It’s taken me a long time to accept that this is the way it should be.
Being a PWD – person with diabetes.
For the first four or five years I think I was just in survival mode.
When you first get diagnosed it’s all carb-counting and finger pricks, learning how to give yourself shots, taking over the job of a pancreas so instantly, something that you took so much for granted that you may have never thought of before. There are so many rules, techniques, methods to learn. Keeping yourself alive becomes priority # 1.
When I was first diagnosed, accepting diabetes as part of who I am was the thing I feared the most.
It’s taken ten years, but now the idea that I can begin to integrate the effects of diabetes into my identity is exciting.
And what have I learned? What am I left with? A lot. But today, I’m thinking about thinking. Something that I do a lot of. Something that diabetes requires me to do a lot of. And I’m wondering how all that thinking affects other parts of my life.
Feel free to share your thoughts on how having diabetes has shaped your identity.
Costa Rica right now. It’s cold here in North Carolina! Here are some pics now and then, side by side. It’s crazy how much our climate shapes us. Right now I’m going to the gym or bundling up for walks, down there I was rambling outside and running by the surf.
Diabetes was wild in Costa Rica. It was the first time I’d ever introduced myself to new people as a person with diabetes. Before that it was all about telling people who knew me that I’d been diagnosed. In some ways, it was sort of a relief to not have to explain how I got sick, stayed sick, and was finally diagnosed. To not have to fight people’s expectations of how I would be based on how they knew me before.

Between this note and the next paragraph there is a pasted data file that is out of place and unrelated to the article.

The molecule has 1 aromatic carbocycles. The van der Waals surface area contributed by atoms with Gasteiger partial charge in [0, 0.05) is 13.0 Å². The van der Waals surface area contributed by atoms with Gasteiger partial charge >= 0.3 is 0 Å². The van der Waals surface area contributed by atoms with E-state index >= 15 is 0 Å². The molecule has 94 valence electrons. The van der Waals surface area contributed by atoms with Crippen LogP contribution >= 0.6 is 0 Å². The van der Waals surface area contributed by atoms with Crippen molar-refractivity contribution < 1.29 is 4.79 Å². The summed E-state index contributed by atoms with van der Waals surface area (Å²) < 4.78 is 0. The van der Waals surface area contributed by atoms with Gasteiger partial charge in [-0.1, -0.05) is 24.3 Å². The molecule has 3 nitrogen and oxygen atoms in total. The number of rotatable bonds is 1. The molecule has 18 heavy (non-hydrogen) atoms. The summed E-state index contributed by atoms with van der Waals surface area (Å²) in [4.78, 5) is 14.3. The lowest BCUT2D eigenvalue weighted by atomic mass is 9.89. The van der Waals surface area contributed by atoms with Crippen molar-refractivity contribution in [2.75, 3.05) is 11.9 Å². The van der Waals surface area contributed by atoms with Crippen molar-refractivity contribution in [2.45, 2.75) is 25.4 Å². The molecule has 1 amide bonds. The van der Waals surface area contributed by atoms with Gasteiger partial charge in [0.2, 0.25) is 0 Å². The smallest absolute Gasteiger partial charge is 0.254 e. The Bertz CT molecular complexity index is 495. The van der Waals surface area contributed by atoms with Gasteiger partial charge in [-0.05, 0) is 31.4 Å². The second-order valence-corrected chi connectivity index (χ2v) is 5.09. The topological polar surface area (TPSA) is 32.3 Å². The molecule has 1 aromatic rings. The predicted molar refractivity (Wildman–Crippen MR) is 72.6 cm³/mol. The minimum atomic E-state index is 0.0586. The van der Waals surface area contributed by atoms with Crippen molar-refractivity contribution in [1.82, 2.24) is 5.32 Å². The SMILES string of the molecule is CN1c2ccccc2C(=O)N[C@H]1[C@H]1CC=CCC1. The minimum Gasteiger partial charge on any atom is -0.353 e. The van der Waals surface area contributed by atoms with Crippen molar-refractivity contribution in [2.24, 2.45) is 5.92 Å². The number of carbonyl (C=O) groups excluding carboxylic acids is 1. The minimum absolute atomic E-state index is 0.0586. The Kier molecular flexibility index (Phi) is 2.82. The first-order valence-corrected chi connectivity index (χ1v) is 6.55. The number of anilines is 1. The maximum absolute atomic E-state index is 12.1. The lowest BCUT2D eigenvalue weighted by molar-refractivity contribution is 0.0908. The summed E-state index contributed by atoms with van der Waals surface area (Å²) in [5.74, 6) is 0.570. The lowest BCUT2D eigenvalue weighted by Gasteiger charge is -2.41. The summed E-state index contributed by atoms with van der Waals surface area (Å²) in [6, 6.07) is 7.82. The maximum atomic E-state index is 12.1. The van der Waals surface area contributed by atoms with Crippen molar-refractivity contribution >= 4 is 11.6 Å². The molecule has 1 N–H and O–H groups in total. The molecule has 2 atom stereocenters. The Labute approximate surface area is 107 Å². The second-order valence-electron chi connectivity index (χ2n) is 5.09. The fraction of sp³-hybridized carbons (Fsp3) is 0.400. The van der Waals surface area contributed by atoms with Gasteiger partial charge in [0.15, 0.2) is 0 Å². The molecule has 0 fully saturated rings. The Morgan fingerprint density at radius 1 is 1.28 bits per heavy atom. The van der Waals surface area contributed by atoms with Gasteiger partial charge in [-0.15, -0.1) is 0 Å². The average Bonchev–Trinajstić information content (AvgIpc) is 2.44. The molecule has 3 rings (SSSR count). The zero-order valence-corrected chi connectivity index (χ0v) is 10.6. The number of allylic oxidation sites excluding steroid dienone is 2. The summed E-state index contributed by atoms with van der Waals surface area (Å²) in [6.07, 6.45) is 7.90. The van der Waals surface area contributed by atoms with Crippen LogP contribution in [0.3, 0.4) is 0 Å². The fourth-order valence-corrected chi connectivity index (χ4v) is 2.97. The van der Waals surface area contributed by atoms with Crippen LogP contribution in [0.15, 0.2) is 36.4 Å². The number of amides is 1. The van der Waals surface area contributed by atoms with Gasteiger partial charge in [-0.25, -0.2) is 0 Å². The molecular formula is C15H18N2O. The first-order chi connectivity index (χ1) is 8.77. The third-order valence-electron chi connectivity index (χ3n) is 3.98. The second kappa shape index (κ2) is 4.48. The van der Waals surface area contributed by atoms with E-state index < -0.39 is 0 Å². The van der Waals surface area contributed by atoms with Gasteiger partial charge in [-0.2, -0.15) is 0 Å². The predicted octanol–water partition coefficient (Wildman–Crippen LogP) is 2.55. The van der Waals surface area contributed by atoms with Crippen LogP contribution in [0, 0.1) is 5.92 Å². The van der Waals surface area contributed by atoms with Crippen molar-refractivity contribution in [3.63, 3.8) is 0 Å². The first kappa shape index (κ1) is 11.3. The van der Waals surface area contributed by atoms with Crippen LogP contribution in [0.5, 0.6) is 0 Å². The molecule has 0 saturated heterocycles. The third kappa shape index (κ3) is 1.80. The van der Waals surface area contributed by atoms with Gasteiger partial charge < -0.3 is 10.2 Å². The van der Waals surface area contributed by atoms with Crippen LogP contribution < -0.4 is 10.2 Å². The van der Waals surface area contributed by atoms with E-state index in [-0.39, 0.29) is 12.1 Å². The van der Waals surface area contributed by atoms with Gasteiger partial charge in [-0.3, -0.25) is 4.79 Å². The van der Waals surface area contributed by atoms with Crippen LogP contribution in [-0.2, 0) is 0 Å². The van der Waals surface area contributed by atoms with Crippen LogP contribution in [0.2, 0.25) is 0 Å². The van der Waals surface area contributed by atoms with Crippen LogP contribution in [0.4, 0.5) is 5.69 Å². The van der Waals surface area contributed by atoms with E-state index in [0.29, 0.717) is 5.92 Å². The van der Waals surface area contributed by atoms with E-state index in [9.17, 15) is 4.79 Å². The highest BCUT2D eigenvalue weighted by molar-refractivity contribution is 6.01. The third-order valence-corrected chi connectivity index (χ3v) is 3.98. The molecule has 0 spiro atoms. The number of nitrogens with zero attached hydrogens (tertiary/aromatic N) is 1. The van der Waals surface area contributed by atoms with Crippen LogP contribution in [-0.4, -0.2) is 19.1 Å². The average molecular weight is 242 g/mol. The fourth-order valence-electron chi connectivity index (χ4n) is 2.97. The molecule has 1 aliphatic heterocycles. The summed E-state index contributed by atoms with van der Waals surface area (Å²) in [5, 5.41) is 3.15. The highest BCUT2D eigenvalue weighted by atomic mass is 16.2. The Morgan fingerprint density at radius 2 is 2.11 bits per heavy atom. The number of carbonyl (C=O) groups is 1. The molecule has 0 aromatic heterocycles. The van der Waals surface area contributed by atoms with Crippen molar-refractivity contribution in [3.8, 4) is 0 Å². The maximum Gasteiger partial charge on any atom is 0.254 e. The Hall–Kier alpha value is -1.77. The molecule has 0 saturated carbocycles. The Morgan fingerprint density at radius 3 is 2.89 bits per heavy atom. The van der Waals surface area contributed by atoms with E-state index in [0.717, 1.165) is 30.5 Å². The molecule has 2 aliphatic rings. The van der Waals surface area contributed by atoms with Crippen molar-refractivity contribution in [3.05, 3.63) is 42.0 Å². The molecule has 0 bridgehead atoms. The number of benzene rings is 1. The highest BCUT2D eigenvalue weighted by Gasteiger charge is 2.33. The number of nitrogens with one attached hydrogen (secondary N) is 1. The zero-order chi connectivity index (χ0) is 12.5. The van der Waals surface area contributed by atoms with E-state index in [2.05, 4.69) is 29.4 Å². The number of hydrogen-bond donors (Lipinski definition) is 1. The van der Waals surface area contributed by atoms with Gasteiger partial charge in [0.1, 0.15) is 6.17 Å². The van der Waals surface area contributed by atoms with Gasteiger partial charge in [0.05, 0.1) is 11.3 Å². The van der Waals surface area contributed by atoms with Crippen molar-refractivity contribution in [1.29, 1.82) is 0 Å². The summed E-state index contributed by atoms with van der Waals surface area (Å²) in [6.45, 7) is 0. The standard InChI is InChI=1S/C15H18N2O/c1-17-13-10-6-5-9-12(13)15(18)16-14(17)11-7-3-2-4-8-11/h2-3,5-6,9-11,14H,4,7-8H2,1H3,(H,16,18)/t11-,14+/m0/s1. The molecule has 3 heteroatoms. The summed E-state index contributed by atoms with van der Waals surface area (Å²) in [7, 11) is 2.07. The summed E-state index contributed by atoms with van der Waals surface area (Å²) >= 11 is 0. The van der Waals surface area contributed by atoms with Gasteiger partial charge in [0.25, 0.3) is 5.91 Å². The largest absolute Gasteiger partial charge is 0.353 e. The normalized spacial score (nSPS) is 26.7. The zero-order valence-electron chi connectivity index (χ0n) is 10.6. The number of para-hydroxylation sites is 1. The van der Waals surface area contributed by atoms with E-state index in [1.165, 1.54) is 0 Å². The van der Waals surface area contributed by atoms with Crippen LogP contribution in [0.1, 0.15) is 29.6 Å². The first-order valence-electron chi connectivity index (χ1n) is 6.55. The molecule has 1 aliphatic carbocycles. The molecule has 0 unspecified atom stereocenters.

It’s nice to have better words to explain diabetes now. It’s taken me ten years – there have been a lot of hard emotions to sort through when it comes to how much to share, how much to ask for help. Being vulnerable with friends though, and there is a lot of interesting research right now about vulnerability that seems to confirm this, in my experience has blessed me with deeper relationships and more trust.
Facebook reminded me that eight years ago this January I was living in Costa Rica. It was a wild and beautiful time. Here are some pics from my trip! Magical places with the best friends.
This is a picture of Olympic cross-country skier Kris Freeman that I found on pinterest…so apparently having muscles and wearing the Omnipod is not a problem.
It’s a challenge in creativity to figure out how to wear a pump and do physical activities like yoga, dancing and other atypical movements. A friend of mine is hesitant to try to the Omnipod because she does aerial arts and is afraid it might come off. I have been having a lot of trouble finding sites that I can wear the pod lately because my favorite sites seem to be building up some scar tissue or something that is interfering with my absorption.
This is a question for anyone reading who wears an Omnipod:
What are your favorite sites and why?
Submit a comment below and thanks for sharing your ideas!
Even though I know it works, I forget that gratitude is a choice, like a lens you put into your camera to brighten the vibrancy. It always works, sometimes more than others, to heighten our focus on the present and make life something solid to hold on to.
During the two weeks I was traveling over my break between semesters, I slept on 2 different sofas and 6 different beds. The hospitality of my friends and family was heart rendering. I rolled in like a rambler and left full of good food, laughter, and strong coffee. I carried an increasingly buoyant load of love around with me from house to house. I am so exceedingly grateful that in my life I have people who I can feel connected to even when I’m miles away.
These are the people who bring a smile to my face as I’m falling asleep and whose very presence makes me feel healthy and whole. I just wanted to take a moment to celebrate the power of being present with each other, here at the start of this new year.